Hypopharyngeal cancer

Aggressive tumor with early and intermediate stage disease uncommon.

Hypopharyngeal carcinoma is an uncommon head and neck cancer. 

As part of the pharynx, the hypopharynx is located behind the entire length of the larynx. 

The hypopharynx extends from the plane of the epiglottis to the lower border of the cricoid cartilage. 

Moreover, the pharynx is further classified into three regions: (1) the piriform sinuses, (2) the posterior pharyngeal wall, and (3) the post-cricoid area.

Hypopharyngeal carcinoma is relatively rare in all head and neck cancers, making up approximately 3–5% of cases.

The overall worldwide  incidence rates occur at a rate of 0.8 per 100,000 (1.4 in men and 0.3 in women).

Bangladesh had the highest incidence with 4.8 per 100,000.

The incidence has declined in America, in part due to decreasing intake of tobacco.

Tobacco consumption occurs in > 90% of patients and alcohol abuse in > 70% of patients, are the two well-established risk factors for hypopharyngeal squamous cell carcinoma.

Adenocarcinoma is less frequent in hypopharyngeal malignancies, accounted for around 5% of cases.

Compared to non-smokers, it increased the risk by 9.5-fold for the long-term smoker. 

Alcohol drinkers increased the risk up to 125.2-fold  for alcoholics (> 100 g/day).

There is a synergistic carcinogenic effect between tobacco use and alcohol abuse.

It is five times  more common in males than in females and mainly occurs in the aged 50 to 70 years.

It rarely occurs at young ages.

Tobacco consumption and alcohol abuse contribute to the tumorigenesis. 

Hypopharyngeal cancer’s other risk factors include:  nutritional factors. Plummer-Vinson syndrome, gastroesophageal reflux disease, and chronic infectious diseases.

Most  hypopharyngeal cancers are squamous cell carcinomas, accounting for up to 95% of cases.

Most lesions are poorly differentiated.

Hypopharyngeal cancer occurs most in the piriform sinuses in 60–85% of patients, followed by the posterior pharyngeal wall up to 10–20% and rarely in the post-cricoid area in 5–15% of patients.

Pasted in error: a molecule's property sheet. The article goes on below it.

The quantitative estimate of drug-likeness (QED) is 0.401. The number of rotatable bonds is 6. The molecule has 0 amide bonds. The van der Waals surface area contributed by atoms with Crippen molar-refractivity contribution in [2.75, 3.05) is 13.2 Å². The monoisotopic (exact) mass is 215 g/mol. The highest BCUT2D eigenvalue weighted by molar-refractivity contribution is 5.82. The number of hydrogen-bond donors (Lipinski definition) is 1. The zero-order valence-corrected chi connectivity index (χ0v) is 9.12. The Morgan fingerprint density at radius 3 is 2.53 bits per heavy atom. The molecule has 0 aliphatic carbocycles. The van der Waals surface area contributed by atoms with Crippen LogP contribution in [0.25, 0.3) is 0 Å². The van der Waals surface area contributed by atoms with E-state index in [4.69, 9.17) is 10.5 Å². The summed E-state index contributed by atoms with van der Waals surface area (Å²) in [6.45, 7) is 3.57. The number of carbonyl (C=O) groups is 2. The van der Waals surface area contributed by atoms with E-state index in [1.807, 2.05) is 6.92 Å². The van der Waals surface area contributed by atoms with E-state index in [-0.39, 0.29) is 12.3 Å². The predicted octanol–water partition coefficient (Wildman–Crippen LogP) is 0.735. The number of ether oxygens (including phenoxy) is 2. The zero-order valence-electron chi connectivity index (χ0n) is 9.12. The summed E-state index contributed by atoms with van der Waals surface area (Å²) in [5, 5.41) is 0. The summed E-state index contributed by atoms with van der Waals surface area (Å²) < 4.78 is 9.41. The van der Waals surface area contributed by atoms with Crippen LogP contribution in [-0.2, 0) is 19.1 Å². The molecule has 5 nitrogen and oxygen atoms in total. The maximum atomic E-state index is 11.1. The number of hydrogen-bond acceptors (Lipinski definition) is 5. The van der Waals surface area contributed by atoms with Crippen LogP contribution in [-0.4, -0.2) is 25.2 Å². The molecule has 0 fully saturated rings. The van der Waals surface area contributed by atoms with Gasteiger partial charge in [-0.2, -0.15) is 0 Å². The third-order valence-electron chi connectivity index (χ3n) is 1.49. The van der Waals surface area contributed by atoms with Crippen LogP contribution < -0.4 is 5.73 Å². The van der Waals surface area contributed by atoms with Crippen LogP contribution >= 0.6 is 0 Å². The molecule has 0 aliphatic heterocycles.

Tumors of the pyriform sinus and the posterior pharyngeal wall occur mainly in males, while post-cricoid carcinoma is more often occurs in females.

Hypopharyngeal cancers remain asymptomatic for an extended period. 

Common symptoms of hypopharyngeal carcinoma are  globus pharyngeus, sore throat, dysphagia, otalgia, neck mass, hoarseness, and dyspnea.

A neck mass is the typical clinical manifestation of hypopharyngeal carcinoma, due to the rich lymphatic network and vascular anatomy in the neck, allowing metastases to the cervical nodes.

More than half of patients with  hypopharyngeal  carcinoma have enlarged cervical nodes at initial presentation.

The neck metastases rate is higher (> 75% of patients) in pyriform sinus cancers, as compared with the neck metastases rate in the posterior pharyngeal wall and post-cricoid cancers.

Lymphatics from pyriform sinuses usually result in levels II-III and retropharyngeal node metastasis. 

And the posterior pharyngeal wall lymphatic metastasis area is more occurred to level II lymph node metastasis. 

Lymph node metastasis of the post-cricoid region prefers to go to levels IV-VI nodal metastasis. Sticking or irritative sensation in the throat could be an early symptom.

Sore throat, dysphagia, and referred otalgia on swallowing may be present.

Approximately 75–80% of patients with hypopharyngeal cancer are initially diagnosed with advanced-stage disease.

Early and intermediate disease controlled with radiation and chemotherapy.